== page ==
To examine skeletal architecture, paraffin-embedded sponge tissue was sectioned either by hand or by using a microtome. The sections were then cleared in Histoclearä or a phenol-xylene mixture and mounted in Dpexä on glass slides. Spicule preparations were made on a glass slide by dissolving a small piece of the specimen in a few drops of concentrated nitric acid over an alcohol flame. These were mounted either in Dpexäon glass slides for light microscopy or transferred onto brass stubs for scanning electron microscopy, following the method described in Hooper (2000). Spicule size range was estimated by measuring 25 spicules from one specimen, unless stated otherwise, and presented as lowest value range-mean-highest value range of length by lowest value range-mean-highest value range of width. The classification used here adheres to the current scheme described in the Systema Porifera (Hooper and van Soest, 2002). All species names were checked with the World Porifera Database (van Soest et al., 2011).
A total of 197 sponge species from 16 orders, 50 families and 81 genera was recorded from Singapore (Table 1), of which 82 were identified to species, 99 to genus only, and 16 were provisionally assigned to known species which await comparison with type material. There were 23 new records for Singapore (indicated by an asterisk; see Table 1). A total of 99 species were recorded from the intertidal zone, 143 species from the subtidal zone and 45 species occurred in both habitats. A total of 53 species were recorded exclusively from intertidal habitats and 98 species were confined exclusively to subtidal habitats. A new species of Forcepia (Forcepia) is described from Singapore in the Appendix. It is distinguished from its congeners in having the largest forceps so far recorded amongst its Indo-Pacific congeners.
Sponge diversity in Singapore
The results from this study indicate a surprisingly high sponge diversity from a relatively small area that also embraces one of the world’s largest container ports as well as significant oil refining and bunkering activity (see Chou, 2006). Many other sponge diversity studies conducted in the Indo-Pacific region recorded lower sponge diversity despite having surveyed larger areas, i.e., de Voogd et al. (1999) reported 151 species from the SW Sulawesi; Kritsanapuntu et al. (2001) reported 126 species of sponges from the Eastern Gulf of Thailand; Longakit et al. (2005) reported 33 species from Cebu, the Philippines; Putchakarn (2007) reported 45 species from Mo Ko Thale Tai National Park at Gulf of Thailand; 128 sponge species from the Mariana Islands (Kelly et al., 2002); de Voogd and Cleary (2008) reported 118 species from Jakarta Bay (Indonesia); and de Voogd et al. (2009) reported 168 species from the Derawan Islands (Indonesia). However, an objective comparison is impossible, since these studies vary considerably in the size of area surveyed, length of sampling period and sampling effort. Sponge diversity is most certainly to increase with sampling intensity, particularly in the Indo-Malayan Archipelago where even in well-studied areas, new species are still being discovered.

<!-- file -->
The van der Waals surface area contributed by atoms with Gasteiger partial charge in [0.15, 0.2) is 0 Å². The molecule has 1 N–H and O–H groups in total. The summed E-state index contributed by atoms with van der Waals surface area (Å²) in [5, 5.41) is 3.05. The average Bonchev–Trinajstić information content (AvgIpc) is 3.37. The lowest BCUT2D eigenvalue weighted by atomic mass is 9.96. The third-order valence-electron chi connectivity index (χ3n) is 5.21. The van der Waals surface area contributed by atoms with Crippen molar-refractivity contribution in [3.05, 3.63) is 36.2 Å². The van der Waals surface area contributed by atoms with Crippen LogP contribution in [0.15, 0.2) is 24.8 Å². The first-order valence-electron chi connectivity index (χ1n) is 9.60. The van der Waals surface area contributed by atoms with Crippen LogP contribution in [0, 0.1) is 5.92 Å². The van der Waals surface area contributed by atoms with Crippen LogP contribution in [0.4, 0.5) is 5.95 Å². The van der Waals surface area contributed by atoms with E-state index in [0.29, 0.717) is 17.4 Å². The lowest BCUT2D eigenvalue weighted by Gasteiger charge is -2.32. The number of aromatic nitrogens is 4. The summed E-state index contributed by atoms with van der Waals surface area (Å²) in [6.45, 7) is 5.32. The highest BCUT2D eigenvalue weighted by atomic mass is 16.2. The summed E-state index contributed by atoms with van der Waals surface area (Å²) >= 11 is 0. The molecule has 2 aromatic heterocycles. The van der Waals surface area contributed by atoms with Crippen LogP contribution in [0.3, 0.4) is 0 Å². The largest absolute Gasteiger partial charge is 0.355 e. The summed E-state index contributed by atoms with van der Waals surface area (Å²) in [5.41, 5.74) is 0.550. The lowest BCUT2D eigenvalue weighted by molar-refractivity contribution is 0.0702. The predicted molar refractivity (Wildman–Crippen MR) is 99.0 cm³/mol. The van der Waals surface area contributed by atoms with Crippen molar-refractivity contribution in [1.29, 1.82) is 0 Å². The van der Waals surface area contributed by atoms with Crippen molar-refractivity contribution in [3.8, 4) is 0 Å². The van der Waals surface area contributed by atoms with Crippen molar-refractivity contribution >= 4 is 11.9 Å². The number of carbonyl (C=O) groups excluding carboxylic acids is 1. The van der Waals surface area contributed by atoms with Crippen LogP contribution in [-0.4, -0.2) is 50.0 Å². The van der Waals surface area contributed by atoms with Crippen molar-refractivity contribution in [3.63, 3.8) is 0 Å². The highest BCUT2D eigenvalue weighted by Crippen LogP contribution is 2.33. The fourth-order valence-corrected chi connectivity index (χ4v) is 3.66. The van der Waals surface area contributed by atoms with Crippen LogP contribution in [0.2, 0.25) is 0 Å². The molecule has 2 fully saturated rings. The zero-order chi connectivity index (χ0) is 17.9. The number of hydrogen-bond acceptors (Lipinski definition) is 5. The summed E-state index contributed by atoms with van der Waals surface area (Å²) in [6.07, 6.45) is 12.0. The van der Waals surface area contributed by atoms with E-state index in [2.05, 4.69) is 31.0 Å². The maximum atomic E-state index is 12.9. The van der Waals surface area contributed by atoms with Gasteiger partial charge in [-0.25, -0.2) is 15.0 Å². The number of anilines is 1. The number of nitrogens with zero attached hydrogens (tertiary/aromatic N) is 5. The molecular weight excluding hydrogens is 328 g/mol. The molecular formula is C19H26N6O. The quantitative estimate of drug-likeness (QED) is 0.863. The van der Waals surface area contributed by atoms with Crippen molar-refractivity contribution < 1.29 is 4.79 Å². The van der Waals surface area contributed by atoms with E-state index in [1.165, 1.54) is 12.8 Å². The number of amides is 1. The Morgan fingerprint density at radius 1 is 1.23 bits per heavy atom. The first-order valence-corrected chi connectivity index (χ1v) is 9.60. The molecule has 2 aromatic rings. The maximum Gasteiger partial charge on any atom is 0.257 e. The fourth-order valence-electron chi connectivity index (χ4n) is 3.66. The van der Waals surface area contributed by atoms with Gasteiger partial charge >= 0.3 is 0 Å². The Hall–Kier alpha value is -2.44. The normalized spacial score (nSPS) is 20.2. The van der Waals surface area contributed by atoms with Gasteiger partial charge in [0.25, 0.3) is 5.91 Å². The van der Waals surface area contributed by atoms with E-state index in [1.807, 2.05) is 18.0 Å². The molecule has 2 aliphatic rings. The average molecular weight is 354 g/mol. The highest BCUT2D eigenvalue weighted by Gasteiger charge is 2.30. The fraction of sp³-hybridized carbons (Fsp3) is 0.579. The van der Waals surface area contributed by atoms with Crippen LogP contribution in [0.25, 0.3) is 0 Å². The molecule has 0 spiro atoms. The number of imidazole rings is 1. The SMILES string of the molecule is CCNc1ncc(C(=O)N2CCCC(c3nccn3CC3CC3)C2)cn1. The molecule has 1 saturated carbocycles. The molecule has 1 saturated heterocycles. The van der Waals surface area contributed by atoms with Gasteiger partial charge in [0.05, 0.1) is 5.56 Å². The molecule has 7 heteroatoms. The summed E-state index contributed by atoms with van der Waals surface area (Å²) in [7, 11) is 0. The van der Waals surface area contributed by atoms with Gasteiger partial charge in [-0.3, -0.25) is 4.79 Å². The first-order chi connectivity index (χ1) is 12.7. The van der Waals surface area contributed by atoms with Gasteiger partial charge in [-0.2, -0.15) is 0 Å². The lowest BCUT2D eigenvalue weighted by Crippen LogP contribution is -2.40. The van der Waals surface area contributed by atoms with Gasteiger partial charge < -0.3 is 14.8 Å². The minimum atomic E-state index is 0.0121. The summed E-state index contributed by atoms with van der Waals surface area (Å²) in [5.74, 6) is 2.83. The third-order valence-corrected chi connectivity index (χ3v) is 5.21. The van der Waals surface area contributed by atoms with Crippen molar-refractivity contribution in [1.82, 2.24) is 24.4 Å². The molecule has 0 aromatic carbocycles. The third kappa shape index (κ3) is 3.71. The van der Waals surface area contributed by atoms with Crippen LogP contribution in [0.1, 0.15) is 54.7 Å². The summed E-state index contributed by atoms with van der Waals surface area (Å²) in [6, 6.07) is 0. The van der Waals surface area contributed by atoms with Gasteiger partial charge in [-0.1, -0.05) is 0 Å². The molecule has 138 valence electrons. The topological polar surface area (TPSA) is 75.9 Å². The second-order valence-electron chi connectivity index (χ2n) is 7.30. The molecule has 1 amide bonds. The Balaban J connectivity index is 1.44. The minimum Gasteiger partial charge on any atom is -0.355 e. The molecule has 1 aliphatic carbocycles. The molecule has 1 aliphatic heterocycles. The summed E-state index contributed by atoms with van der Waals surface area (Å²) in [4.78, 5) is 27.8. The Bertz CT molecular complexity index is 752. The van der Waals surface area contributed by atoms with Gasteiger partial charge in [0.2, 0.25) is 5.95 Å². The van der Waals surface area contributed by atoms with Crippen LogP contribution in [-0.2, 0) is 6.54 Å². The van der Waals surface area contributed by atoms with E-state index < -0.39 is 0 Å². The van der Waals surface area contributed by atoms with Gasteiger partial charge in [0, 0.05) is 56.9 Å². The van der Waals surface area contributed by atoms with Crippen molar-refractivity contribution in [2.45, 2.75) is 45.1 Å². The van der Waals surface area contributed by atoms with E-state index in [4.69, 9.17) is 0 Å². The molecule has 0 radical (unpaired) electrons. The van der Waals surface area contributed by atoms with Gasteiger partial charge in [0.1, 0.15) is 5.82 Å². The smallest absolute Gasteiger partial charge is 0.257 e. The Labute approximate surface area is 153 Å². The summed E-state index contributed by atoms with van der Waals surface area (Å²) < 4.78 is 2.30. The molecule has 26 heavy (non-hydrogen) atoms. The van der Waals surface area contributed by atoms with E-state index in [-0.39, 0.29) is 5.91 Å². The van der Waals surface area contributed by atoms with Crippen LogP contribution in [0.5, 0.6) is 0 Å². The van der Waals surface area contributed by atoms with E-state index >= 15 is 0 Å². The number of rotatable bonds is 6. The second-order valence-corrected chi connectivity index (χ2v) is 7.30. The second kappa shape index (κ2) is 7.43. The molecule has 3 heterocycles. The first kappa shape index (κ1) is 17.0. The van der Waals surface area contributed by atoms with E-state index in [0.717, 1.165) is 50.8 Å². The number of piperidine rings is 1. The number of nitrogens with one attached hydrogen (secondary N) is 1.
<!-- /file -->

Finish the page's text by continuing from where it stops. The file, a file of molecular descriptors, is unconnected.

Nonetheless, the number of sponge species that occurs in Singapore is comparable to locations elsewhere in Southeast Asia, attesting to Singapore’s central position in the biodiversity-rich Indo-Pacific region. The high number of species in Singapore can be also attributed to the relatively long sampling duration (over five years of regular surveys) and sampling effort, and also the inclusion of cryptic and sciophilous taxa. For example, Van Soest (2009) has shown that sponges inhabiting the undersides of coral rubble and crevices are not just juveniles but comprise a distinct assemblage of sponges. These have been largely overlooked in the past because they are usually cryptic and small, making sampling and identification difficult. A large number of new sponges (13 species) from such habitats were described recently from the otherwise well-studied Caribbean region (van Soest, 2009). More than ten sciophilous sponges from this study are undetermined species and await identification. These findings suggest that Singapore waters may still harbour a rich and under-studied sponge fauna that forms part of the high diversity triangle encompassing the Philippines, the Malay Archipelago and New Guinea (Briggs, 1987; Hoeksema, 2007). Two species recorded in this study, Terpios cruciata (Dendy, 1905) described from Sri Lanka and Tetrapocillon patbergquistae Fromont et al. 2010 described from Darwin (Australia) are new records to the South China Sea. The distribution range of these two species has been extended significantly from their previous known distribution. However, it is difficult to have an accurate picture of the distribution of Indo-Pacific sponges, as contemporary regional species inventories are still lacking from most parts of the South China Sea and Malay Archipelago (see Hooper et al., 2000). Many species have not been recorded since they were described in the 1900s. Reconciling early descriptions and type specimens with current material remains a daunting task.